In the wake of the COVID-19 pandemic, NASA did its first assessment to determine the mission-critical work that requires personals onsite, the work that can be done by employees remote in the safety of their home, and the projects that can be paused. Based on the assessment, NASA is suspending the integration and testing of the James Webb Space Telescope.
James Webb Space Telescope (JWST) is a space telescope which is under development since 1996. It is planned to be the successor of Hubble Space Telescope. With its 18 gold-plated beryllium hexagonal mirror segments, it creates a 6.5-meter diameter mirror, providing improved infrared resolution and sensitivity over Hubble. Initially planned for a 2007 launch, the program ran into delays, cost over-runs, and design changes and now scheduled for March 2021 launch.
According to NASA, the decision to suspend work on the James Webb Space Telescope could change as the situation evolves in a week. So far, NASA did not provide any timeline for the work to recommence.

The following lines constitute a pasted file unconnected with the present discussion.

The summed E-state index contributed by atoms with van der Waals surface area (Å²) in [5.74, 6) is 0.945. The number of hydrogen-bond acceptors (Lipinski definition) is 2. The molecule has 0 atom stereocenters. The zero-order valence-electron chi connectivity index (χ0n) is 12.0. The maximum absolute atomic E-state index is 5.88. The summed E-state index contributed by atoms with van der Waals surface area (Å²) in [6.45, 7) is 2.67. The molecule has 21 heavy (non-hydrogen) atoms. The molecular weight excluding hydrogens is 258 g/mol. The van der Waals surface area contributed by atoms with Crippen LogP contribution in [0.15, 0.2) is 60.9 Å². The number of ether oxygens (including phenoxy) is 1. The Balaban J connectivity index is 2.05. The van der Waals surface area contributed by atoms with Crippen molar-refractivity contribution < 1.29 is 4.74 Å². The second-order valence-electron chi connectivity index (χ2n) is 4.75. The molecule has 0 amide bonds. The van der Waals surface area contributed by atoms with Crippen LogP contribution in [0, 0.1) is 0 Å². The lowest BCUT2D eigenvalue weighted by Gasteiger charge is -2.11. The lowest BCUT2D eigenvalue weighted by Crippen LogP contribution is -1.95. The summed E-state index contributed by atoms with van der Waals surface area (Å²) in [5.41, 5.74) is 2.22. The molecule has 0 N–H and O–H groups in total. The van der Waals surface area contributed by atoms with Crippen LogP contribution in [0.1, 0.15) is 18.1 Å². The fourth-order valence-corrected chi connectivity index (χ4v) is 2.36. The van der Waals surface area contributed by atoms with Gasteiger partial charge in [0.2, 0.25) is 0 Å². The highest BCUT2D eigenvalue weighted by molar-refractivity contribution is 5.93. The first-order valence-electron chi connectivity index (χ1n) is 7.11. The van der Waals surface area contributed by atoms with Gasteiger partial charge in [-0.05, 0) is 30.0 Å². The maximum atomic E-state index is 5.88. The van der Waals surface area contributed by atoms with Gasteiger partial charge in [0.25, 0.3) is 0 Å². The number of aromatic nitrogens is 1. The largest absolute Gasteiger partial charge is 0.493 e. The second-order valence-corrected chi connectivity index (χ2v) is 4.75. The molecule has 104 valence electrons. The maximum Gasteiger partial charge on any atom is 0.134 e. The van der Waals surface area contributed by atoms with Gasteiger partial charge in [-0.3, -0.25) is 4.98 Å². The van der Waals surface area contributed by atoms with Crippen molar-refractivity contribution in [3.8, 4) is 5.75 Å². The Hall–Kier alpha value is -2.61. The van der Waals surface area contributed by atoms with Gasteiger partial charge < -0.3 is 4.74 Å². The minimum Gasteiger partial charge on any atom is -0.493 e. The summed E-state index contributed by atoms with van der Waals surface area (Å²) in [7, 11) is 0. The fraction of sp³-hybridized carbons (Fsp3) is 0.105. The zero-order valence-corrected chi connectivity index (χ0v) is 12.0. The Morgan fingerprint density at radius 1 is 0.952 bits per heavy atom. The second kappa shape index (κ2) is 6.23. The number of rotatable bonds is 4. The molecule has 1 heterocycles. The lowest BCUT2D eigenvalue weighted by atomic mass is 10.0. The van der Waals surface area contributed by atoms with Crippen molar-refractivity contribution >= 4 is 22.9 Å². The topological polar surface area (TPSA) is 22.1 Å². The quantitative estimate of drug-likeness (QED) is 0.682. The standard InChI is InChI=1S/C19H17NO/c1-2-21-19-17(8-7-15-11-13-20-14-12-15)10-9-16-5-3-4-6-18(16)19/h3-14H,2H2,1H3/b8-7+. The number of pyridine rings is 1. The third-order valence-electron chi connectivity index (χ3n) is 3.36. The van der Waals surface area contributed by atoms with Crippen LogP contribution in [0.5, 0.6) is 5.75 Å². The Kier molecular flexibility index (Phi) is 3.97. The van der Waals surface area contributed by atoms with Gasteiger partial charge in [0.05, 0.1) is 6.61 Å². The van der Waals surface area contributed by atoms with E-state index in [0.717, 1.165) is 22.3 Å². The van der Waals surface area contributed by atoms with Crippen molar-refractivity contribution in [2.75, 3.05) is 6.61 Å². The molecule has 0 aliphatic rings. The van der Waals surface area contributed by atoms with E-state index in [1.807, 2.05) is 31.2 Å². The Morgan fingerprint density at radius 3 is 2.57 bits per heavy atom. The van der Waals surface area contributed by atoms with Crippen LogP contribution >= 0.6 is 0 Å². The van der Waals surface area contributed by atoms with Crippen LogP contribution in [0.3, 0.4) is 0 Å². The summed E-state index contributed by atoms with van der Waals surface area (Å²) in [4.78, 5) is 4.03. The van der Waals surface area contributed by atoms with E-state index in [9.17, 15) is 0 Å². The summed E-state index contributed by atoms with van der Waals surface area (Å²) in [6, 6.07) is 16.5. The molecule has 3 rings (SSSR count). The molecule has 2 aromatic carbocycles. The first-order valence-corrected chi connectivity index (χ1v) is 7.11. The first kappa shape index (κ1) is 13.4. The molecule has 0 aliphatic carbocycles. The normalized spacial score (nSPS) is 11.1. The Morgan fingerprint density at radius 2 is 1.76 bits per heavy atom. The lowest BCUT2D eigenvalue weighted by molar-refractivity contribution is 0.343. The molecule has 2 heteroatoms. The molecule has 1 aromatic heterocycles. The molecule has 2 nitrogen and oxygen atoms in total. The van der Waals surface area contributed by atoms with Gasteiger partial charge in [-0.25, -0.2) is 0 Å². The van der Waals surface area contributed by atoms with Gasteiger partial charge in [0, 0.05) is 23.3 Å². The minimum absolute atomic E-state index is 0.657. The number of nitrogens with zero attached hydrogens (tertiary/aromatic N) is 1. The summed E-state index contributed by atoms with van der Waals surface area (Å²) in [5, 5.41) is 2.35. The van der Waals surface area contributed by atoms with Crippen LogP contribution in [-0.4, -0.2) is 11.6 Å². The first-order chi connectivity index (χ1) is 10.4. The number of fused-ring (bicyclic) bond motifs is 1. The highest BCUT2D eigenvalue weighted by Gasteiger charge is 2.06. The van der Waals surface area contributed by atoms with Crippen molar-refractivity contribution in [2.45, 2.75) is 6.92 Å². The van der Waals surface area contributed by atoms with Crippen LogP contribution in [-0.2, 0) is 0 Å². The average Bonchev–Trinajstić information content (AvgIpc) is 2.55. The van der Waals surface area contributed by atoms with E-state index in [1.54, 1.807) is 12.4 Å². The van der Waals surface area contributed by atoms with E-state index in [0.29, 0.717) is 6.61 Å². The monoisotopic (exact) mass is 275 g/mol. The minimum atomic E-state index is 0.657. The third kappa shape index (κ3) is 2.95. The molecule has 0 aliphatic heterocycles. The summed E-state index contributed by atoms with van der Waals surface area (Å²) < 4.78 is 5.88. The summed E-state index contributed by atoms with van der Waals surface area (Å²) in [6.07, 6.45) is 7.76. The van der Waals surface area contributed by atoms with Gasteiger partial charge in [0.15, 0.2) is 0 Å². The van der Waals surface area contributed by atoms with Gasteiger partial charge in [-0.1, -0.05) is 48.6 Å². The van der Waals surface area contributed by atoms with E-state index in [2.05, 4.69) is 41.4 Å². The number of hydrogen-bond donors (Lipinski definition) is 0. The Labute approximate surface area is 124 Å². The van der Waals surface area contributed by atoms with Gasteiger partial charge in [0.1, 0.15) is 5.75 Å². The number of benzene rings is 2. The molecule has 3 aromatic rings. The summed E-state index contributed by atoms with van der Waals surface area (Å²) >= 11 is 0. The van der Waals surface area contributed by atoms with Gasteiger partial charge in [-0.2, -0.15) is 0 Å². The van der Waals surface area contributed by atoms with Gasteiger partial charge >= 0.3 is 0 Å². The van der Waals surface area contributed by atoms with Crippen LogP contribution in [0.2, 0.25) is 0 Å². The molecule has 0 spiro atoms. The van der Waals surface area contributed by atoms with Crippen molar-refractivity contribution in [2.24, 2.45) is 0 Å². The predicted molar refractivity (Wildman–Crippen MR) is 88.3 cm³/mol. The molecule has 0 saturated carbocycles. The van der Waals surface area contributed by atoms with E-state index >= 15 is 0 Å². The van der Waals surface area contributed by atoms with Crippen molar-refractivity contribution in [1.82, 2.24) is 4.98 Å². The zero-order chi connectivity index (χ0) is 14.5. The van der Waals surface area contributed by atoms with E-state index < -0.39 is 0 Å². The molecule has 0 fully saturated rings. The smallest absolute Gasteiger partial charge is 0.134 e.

To ensure the safety of the space station crew, all operations to support the International Space station would continue, including re-supply, to have them fully stocked. NASA also would continue with the Commerical Crew Program; the program is a partnership with the American Aerospace industry to develop and fly human space transportation systems to and from low-Earth orbits (LEO).
The Mars 2020 missions, which include the Mars Helicopter and the Mars Perseverance Rover, are to continue, so does the supercomputing facility.
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